The 2009 projection estimated a peak of around 11 mb/d in 2015 but actual production in 2013 was only 8.7 mb/d or 1.9 mb/d less than projected for that year. Production was less in Angola, Algeria, Libya and Sudan.
Middle East

Actual production in 2013 was 1.2 mb/d higher than in the 2009 projection. While there was an actual decrease in Iran, Yemen and Syria (together -850 kb/d), this was more than offset by an increase in all other countries including Iraq (+ 440 kb/d), Kuwait (300 kb/d), Qatar (250 kb/d), Oman (290 kb/d), UAE (220 kb/d) and Saudi Arabia (+ 540 kb/d).
North America 
While in the above all of Husseini’s underlying 2009 graphs relate to crude oil, the North American graph includes NGLs .
First, we need to re-stack the columns to show the impact of shale oil:

For 2013, Husseini’s projection for Mexico was spot on and for Canada slightly over-estimated. The big difference is US shale oil, 3.3 mb/d, but that contains NGLs because shale oil is a very light oil as we have seen in recent fires in oil train accidents.

The uptick in crude was less, around 2.6 mb/d. So Husseini’s North America projection for crude and NGL has to be adjusted by the ratio crude/(crude+NGL).
All together now.

We see that total actual crude production was slightly higher than Husseini’s forecast, 600 kb/d or 0.8% in 2013, a small percentage in view of all the uncertainties. As is usual for estimates there is a lot of plus and minus.
The biggest difference is the unforeseen increase in US shale oil which was, however, cancelled out by too optimistic forecasts for Africa and South America.
So how might Dr. Husseini in his interview have come to oil price spikes in 2016/17?
Let’s adjust his original 2009 projection as follows: + 600 kb/d to bring projected production into line with actual production in 2013, then shift his projection by a further +2 mb/d to add unconventional oil as mentioned in the interview.
On the demand side, let us take the long-term view of the IEA WEO 2013 (p. 501): “Demand for oil grows from 87.4 mb/d in 2012 to 101.4 mb/d in 2035 in the New Policies Scenario, but the pace of growth slows steadily, from an average increase of 1 mb/d per year in the period to 2020 to an average of only 400 kb/d in the subsequent years to 2035”.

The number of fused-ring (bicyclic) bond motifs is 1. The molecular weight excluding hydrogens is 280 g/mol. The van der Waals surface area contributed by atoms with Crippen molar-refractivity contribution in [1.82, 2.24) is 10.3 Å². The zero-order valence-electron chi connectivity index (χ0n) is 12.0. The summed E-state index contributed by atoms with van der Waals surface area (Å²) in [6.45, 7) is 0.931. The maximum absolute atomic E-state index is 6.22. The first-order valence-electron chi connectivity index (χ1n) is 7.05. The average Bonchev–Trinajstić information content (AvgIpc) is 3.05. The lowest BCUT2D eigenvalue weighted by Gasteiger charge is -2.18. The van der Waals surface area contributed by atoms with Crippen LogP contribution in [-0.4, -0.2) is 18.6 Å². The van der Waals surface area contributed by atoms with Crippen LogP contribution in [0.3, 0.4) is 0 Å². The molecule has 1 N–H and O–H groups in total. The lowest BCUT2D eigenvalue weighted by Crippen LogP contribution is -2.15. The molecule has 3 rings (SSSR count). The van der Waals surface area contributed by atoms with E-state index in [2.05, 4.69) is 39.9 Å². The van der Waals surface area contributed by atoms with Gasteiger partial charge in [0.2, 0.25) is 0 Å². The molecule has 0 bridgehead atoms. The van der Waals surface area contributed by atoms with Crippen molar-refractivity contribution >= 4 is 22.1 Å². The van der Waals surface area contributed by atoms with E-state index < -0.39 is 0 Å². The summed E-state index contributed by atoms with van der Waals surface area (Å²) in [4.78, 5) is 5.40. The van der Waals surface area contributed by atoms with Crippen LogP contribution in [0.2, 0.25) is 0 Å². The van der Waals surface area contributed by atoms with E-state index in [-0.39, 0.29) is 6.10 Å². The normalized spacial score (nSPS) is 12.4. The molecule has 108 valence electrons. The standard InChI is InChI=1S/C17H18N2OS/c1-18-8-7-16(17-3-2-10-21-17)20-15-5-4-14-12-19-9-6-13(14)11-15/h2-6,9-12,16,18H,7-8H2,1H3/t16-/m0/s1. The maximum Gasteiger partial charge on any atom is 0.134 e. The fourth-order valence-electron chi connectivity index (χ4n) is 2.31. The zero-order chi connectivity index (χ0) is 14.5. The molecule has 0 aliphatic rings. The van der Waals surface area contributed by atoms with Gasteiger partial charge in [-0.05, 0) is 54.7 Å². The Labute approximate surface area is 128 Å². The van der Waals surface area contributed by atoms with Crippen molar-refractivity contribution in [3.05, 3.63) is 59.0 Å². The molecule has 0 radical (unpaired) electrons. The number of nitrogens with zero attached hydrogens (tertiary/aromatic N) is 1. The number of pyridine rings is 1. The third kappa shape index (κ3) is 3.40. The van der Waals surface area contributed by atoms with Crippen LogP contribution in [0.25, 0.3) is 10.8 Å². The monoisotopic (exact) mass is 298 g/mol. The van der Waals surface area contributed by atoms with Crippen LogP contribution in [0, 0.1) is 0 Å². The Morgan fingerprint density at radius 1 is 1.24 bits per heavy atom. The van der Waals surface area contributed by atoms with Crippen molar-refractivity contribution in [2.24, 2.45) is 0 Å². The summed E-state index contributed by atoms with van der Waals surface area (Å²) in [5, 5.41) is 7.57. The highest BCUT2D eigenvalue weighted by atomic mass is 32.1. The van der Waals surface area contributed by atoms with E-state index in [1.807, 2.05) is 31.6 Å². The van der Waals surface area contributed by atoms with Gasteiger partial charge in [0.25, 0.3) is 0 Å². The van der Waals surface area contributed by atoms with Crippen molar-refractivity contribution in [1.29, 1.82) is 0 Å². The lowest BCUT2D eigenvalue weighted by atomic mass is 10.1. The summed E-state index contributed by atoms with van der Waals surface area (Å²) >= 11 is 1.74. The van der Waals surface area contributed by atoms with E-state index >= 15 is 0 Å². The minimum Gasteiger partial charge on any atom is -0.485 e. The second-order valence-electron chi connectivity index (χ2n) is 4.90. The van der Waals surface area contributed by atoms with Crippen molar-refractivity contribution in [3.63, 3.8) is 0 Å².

So for crude oil this means +800 kb/d pa until 2020 and + 300 kb/d pa thereafter. Let’s put that into a simplified graph:
We see that the intersection point is somewhere in 2016. What is more important than the precise year in which the next oil crunch may happen is the widening gap in the 2nd half of this decade.
Conclusion:
Whether the world wants to follow the New Policies Scenario of the IEA WEO 2013 is another question altogether. It seems governments are rather on a current policies track which increases oil demand and therefore pressure on oil prices.
Oil dollars teaser image via shutterstock. Reproduced at Resilience.org with permission.

How do ex-Saudi Aramco geologist Dr Husseini's oil price spike predictions of USD 140 by 2016-17 stack up?

How do ex-Saudi Aramco geologist Dr Husseini’s oil price spike predictions of USD 140 by 2016-17 stack up?.

by Matt Mushalik, originally published by Crude Oil Peak  | TODAY

In an interview with ASPO USA in January 2014 Ex-Saudi Aramco geologist Dr. Sadad-Al-Husseini predicted oil price spikes of $140 by 2016/17. This post shows some graphs explaining why this could happen.

Husseini: My base oil price forecast in 2012 dollars still ranges between $105 and $120/barrel Brent with a volatility floor of $ 95/barrel and more probable upward spiking to $140/barrel within 2016/2017.

Husseini did not elaborate how he arrived at that time frame but this question and answer give us a hint:
ASPO: “In the larger context, how has your view of future world oil production supply evolved over the last four or five years? As a benchmark, I reference your slides from the 2009 Oil & Money Conference slides”